Beyond that, once the dust has settled, I just want to settle in. I like the roller derby people. Maybe I'll hang out with them a little. Their devotion to profanity is kind of liberating. When Hospice gets back to me, I'll do those classes in October. I will drive for the American Cancer Society. I will spend as much time as I can with my kids. I will write letters to my 89-year-old grandmother and maybe not tell her that her grandson is single again. I don't know how she'd feel about that.

I will write more. My muse over and over is my own gallows humor at my predicament.

I will take care of my cats. I will buy something from Ian Bode to put on my walls because I like his work and much of what he does makes me smile and cry a little at the same time. When I have a table and chairs I will invite some friends over... eventually... if the house doesn't feel so creepy.

I will go see "The Shining" at Park Place Cinemas and visit White Castle the week of Thanksgiving. That's as far as I'm willing to think and that has to be enough for now. That's as far as I can see past the trees and into the distance. The rest is cloudy, not frightening, just obscured.

Wednesday, September 21, 2011

Ring Cycle: Rock band

In any relationship, there is a give and take of influences. You teach each other and more than anything, my former wife and I shared music.

At the time we met, I'd spent four years working at a six station radio interest in Bluefield that played top 40 country, crispy-fried oldies and the very dregs of mainstream pop (affectionately referred to as Adult Contemporary). It was like I'd spent four years half deaf. Anything I listened to beyond the crap that was on the air at the radio station I worked at was whatever was gleaned by accident on trips to Baltimore, where I discovered Radiohead one dark night on the Beltway around Washington.

Jen came into my life with volumes and volumes of CDs by artists I'd never heard of (Dar Williams and Toshi Regan come to mind) and many artists I'd forgotten (Red Hot Chili Peppers, Nirvana and REM).

Thinking about it, I can't say I added much to Jen's musical experience, really. Probably, because I liked some of the things she already did, it encouraged her to listen to those artists a little more often when I was around. There wasn't much in my CD collection she liked.

REM was the most significant musical artist we shared. I liked them, had listened to them in high school and some in college, but they were her favorite band. She had practically their entire catalog and was a member of their fan club --something she was very proud of, since it gave her access to rare releases.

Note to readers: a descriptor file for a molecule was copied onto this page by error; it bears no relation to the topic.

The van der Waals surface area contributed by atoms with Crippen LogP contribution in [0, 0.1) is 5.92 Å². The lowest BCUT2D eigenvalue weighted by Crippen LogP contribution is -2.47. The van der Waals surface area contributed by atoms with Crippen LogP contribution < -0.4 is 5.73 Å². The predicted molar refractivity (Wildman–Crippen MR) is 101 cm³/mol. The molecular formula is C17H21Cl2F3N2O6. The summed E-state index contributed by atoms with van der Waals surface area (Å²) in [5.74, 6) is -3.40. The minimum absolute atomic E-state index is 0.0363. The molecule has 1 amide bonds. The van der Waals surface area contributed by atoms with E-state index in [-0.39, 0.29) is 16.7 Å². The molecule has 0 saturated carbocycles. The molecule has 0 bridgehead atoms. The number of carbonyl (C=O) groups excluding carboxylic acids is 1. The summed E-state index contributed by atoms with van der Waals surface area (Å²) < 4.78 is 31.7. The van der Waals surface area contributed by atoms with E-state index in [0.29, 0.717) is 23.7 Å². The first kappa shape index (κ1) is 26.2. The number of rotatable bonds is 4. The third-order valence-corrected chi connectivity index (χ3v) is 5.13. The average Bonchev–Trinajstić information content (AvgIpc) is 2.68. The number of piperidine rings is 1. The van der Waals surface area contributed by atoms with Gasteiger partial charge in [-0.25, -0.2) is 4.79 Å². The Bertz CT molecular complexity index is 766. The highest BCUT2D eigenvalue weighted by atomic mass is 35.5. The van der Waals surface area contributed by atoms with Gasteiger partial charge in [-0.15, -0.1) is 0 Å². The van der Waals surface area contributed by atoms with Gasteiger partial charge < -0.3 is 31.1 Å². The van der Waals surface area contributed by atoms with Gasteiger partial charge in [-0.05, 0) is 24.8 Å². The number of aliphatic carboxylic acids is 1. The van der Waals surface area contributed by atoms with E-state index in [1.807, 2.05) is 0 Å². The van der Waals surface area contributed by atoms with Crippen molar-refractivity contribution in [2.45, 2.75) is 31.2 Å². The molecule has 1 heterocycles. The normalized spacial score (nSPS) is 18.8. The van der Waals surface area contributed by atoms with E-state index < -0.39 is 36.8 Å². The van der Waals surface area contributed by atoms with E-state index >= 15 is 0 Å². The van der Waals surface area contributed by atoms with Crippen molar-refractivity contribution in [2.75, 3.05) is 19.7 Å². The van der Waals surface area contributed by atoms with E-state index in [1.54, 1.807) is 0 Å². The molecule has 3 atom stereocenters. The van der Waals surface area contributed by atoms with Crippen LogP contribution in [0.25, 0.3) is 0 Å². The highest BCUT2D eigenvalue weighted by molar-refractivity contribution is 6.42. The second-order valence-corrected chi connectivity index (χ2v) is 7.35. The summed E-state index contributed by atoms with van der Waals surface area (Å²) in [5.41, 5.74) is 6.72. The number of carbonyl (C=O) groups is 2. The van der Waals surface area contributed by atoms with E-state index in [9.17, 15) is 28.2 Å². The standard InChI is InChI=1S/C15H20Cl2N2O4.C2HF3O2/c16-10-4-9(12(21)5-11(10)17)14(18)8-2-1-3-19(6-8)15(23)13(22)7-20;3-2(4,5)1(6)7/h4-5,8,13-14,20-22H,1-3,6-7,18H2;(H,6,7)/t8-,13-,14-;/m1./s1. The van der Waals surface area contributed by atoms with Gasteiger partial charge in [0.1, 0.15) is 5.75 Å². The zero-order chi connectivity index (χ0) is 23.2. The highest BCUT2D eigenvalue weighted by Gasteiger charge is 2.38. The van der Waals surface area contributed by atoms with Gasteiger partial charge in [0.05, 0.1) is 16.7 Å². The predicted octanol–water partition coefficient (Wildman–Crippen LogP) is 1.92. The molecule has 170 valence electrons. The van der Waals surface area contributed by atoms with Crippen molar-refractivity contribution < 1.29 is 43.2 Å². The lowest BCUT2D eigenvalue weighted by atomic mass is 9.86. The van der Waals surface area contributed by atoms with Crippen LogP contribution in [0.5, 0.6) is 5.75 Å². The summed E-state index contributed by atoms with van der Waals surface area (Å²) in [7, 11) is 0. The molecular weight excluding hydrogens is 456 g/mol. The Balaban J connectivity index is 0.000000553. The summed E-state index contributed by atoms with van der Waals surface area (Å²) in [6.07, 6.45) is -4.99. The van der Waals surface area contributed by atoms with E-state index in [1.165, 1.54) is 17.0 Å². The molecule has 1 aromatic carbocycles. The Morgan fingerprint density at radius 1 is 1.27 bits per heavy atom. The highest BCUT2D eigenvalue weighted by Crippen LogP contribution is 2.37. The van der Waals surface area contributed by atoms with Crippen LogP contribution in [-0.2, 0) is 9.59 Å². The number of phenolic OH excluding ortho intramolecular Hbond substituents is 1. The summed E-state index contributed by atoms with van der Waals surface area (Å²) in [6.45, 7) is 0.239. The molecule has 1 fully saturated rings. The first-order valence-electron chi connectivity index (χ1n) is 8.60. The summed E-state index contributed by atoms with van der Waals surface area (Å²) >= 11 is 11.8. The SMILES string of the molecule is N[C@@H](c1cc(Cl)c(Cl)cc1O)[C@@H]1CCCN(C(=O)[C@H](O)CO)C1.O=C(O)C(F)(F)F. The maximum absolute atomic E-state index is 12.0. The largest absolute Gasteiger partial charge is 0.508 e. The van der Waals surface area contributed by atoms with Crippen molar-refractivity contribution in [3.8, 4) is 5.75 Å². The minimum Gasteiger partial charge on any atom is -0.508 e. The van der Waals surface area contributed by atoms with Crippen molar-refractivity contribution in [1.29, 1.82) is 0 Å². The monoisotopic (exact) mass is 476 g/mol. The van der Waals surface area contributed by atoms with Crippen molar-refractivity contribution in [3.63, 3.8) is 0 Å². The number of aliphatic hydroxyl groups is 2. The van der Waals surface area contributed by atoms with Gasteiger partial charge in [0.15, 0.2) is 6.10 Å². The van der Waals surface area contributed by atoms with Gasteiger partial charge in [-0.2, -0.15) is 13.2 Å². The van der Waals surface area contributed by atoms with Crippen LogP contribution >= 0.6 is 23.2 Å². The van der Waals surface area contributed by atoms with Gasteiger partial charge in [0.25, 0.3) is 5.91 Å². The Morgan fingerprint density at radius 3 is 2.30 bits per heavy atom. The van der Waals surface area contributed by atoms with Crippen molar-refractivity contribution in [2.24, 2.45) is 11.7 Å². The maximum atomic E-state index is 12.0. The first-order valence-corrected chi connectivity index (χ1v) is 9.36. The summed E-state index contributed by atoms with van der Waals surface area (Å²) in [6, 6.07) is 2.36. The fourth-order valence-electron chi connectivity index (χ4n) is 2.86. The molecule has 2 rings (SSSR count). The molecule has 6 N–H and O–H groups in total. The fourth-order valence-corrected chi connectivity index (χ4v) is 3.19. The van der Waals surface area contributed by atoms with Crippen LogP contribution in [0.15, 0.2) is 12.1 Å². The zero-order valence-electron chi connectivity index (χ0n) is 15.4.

We listened to a hell of a lot of REM, particularly in the early days, and I came to appreciate the band's early and middle-year stuff much more than I had when it was new. We saw REM twice together --once in 2002 and again in 2004 --and while I can't recall for sure if we really ever had a song that was our song, I don't think it's too much of a stretch to say that REM provided the soundtrack to much of our relationship.

They were her band and they kind of became our band.

Yesterday, REM announced their breakup and that seemed so completely fitting.

Friday, September 16, 2011

ring cycle: the crash

The worst of all of this is what I've come to term, "The Crash." The Crash is all the shit I'm not dealing with, that everybody knows I'm not dealing with, that I've very quietly swept up under the rug: the feelings that range from grief and disillusionment to loneliness and downright despair.

I'm 41. I will live and die alone. No one will ever understand me. It might never have really been worth the effort in the first place.

Intellectually, I know this is bullshit. This is only fear. This is the stuff I tell myself is not true. I have all kinds of data, all kinds of objections: 41 is still young. I'm a good man. I worked hard to make that happen, but it happened. I'm plain, but not unattractive. I've got a good sense of humor. I'm smart. I listen.

And these added up are my shield against the crash, that wall I hide behind while I say over and over I'm fine. I'm fine, really. No problem. I'm fine. I'm fucking fine.

I am not fine.

Because no matter how many times I say it, sooner or later something gets through. Today, it was "Pancho and Lefty," just a song that I thought would be good to listen to while I finished my workout at the gym.

Yeah, about that... suddenly, I'm all but running to get the hell away from people like I've got a stick of dynamite strapped to my chest. I'm coming apart at the seams.

That's the crash. It slams into me and I feel helpless, embarrassed and suddenly everything around me gets very dark and very cold.

So, why "Pancho and Lefty?" The fuck if I know. It's a god damned song about two cowboys. Hell, I hadn't even really listened to it until a couple of years ago when I started to appreciate Townes Van Zandt. I'm not even a huge Willie Nelson fan. I was just tired of listening to the Old 97s.